- The Washington Times - Thursday, May 31, 2007

There’s good news for Maryland anglers chasing after the mighty black drum. The big bottom feeders have been caught — off and on — from the Chesapeake Bay’s James Island up to Stone Rock and the Sharps Island Light.

However, this is not like fishing for bluegills in a farm pond. An angler needs stout gear, a carton filled with soft or peeler crabs, 7/0 and 8/0 hooks, 6- to 8-ounce sinkers and a willingness to drift around for hours until striking it rich with a little pod of drumfish in 25 to 30 feet of water.

Once a drum is hooked and, better yet, put into the boat, an angler has the stuff memorable meals are made of. Few fish taste better than “steaks” or “chops” cut from a thick drum fillet, battered and fried in a hot skillet.

It’s clear the Chesapeake is the best place for now. In addition to drumfish possibilities, the rockfish are plentiful and widely scattered. It begins at the Northern Neck of Virginia up to the Smith Point Light, rounding the corner into the lower Potomac, where scads of 18- to 28-inch-long stripers are picked up by trollers and a few chummers.

In the main body of the bay, local angler Andy Croley serves as a typical example. His e-mail begins, “Bernie Schreiner and I went [out] from the Patuxent Naval Air Station and fished across the bay. Caught 10 rockfish from 18 to 27 inches. Kept our four and had a great time. Used an artificial eel, a No. 19 Tony and a No. 3 Clark spoon and two umbrella rigs with chartreuse sassy Shads. All of our lures caught fish.”

Ken Lamb at the Tackle Box in Lexington Park agrees.

“The rockfish are here,” he says, noting chummers in the lower Potomac are getting smaller stripers but plenty of them. The chummers are setting up from Cornfield Harbor to Point Lookout.

“Croakers are hot up the Potomac and Patuxent rivers,” Lamb says. “The fishing is fabulous for boat renters at Quade’s Store in Bushwood [on the St. Mary’s County side of the Wicomico River]. Limits of croakers are possible for savvy fishermen in the open water during the day.”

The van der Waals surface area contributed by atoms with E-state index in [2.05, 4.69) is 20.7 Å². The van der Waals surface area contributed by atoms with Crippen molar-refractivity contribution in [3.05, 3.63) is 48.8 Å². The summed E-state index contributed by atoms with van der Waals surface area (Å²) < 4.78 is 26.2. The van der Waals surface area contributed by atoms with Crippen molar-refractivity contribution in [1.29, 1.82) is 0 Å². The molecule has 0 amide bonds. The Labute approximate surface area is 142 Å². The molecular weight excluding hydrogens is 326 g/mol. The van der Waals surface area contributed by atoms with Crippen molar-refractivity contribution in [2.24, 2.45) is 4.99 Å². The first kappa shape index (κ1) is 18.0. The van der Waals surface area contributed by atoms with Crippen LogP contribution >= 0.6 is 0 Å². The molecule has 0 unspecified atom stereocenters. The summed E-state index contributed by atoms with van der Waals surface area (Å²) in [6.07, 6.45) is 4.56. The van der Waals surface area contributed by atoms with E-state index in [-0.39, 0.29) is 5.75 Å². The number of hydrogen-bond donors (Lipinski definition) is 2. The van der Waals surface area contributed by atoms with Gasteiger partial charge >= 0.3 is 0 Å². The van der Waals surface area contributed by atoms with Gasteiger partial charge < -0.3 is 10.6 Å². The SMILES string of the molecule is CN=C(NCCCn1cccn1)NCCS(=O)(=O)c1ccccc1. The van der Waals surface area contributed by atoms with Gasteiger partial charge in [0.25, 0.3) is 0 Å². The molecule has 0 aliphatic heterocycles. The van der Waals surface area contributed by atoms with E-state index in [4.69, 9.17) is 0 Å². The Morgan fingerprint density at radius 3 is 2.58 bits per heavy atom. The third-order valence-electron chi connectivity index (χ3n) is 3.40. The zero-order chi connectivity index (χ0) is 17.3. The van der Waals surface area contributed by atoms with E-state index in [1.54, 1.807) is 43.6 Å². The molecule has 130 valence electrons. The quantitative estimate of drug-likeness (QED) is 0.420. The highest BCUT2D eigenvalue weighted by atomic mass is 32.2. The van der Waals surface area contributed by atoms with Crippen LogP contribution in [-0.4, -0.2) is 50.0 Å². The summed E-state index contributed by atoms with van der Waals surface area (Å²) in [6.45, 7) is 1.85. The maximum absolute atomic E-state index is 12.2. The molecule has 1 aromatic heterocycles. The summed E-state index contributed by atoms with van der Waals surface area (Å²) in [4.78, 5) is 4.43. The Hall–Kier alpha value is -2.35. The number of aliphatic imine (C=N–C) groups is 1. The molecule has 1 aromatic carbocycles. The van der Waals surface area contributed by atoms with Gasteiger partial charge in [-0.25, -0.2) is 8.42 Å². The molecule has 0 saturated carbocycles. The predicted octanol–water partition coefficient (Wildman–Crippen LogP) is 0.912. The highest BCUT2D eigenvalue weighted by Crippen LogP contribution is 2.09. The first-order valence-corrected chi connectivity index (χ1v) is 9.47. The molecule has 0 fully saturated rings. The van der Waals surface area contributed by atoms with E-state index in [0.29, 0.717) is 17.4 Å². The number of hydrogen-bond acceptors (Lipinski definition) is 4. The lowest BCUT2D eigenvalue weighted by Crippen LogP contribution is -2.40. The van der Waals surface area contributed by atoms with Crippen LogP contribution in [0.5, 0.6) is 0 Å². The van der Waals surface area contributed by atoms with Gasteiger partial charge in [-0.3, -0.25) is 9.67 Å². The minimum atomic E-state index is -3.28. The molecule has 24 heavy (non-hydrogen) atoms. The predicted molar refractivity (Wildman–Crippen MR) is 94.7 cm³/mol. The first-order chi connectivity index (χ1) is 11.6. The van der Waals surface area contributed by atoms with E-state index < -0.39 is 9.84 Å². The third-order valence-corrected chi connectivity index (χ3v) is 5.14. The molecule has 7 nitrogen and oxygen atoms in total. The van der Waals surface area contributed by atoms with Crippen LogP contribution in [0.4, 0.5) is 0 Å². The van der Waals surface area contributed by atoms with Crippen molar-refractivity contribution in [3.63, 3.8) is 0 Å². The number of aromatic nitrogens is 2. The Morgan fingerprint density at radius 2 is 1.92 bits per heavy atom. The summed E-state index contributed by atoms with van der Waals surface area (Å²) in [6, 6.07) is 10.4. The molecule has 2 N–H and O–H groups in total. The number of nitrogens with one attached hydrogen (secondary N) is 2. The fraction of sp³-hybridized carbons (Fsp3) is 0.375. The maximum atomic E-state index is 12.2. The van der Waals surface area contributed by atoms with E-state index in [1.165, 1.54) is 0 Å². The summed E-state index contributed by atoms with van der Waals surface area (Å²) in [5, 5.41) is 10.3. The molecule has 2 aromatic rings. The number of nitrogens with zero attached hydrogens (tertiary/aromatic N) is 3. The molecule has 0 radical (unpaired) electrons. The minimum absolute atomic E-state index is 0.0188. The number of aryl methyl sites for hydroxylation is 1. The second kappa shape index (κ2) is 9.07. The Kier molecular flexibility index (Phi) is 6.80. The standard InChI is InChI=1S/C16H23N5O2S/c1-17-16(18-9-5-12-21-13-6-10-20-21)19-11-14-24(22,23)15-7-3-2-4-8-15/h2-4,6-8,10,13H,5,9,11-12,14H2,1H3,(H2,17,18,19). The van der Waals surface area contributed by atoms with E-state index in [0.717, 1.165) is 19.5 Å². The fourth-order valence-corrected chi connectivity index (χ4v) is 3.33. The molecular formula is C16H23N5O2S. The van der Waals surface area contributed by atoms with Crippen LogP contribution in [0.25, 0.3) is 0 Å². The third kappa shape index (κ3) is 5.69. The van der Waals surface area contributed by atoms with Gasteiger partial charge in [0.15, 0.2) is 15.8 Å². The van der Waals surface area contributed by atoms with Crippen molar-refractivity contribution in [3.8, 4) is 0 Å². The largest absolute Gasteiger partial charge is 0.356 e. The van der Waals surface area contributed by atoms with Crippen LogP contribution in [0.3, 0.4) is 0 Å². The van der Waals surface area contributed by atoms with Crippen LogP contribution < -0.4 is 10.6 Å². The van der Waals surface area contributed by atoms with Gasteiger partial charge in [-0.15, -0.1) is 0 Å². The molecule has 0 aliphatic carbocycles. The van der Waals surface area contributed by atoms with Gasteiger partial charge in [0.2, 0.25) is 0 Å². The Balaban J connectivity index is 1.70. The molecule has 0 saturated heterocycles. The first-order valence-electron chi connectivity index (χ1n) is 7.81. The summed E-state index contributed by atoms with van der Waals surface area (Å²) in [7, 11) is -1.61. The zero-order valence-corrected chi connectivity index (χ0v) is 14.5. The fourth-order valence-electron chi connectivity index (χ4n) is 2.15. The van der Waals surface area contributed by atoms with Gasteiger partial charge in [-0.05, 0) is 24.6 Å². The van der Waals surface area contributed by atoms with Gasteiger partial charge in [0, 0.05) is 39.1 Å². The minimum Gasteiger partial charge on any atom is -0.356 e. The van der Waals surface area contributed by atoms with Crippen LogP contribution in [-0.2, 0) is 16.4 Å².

Meanwhile, night fishermen are doing well off the public pier at Quade’s and also up the river and from the Point Lookout and Solomons Island piers. The byword is “night.” It’s better after sundown than during bright sunlight.

Trollers in the upper bay from the Chester River down to the Bay Bridge and below connect on scattered, small rockfish, but small boaters also have noted the presence of white perch around Sandy Point State Park, with croakers beginning to show up in the mouth of the Choptank River.

Bass are biting — The tidal Potomac’s largemouth bass are on a rampage. Whacky-rigged plastic worms, shallow crankbaits, spinnerbaits and topwater poppers are scoring all around the river. Typical hotbeds are the broad water-logged milfoil beds from the Chicamuxen to the Mattawoman and on toward the Piscataway creeks but also from Virginia’s Potomac and Aquia creeks up to the Occoquan Bay and Occoquan River.

At the Occoquan Reservoir’s Fountainhead Park, ranger Smokey Davis recommends to fish long, deep points and deep main lake blowdowns for bass. Texas-rigged plastics are best, but crankbaits also score. Catfish and crappie bites have improved, and the bluegill fishing can be great.

Virginia lakes are turned on — At Lake Anna, west of Fredericksburg, the early and late hours are ideal for finding a land-locked striper or two with bass and crappies possible all day around blowdowns, brush piles and lake or creek points.

Lake Gaston and Kerr Lake in the south-central parts of the state have been fine. Stripers in the lakes have slammed Chug Bug topwater lures in the same areas the largemouth bass are feeding. One of the hot spots for bass and rockfish at Lake Gaston has been around the Poplar Creek Bridge.

Try a little bug poppin’ — If you have never done it, now is the time to fish tidal creek gravel bars and little coves as well as lake and pond shore shallows where the bluegills are spawning. A light fly-rod and reel loaded with fly-line from No. 3 to No. 5 and a thin 4-pound leader tied to a size 8 or 10 popping bug, black gnat or spider will see many strikes whenever the tiny feathery lures alight over a series of sunfish beds. Few things are more rewarding, nor easier to accomplish.

Look for Gene Mueller’s Outdoors column Sunday and Wednesday and his Fishing Report on Thursday. The standard format fishing report with more detailed listings will resume next Thursday; computer gremlins prevented it this week. E-mail: gmueller@washingtontimes.com.

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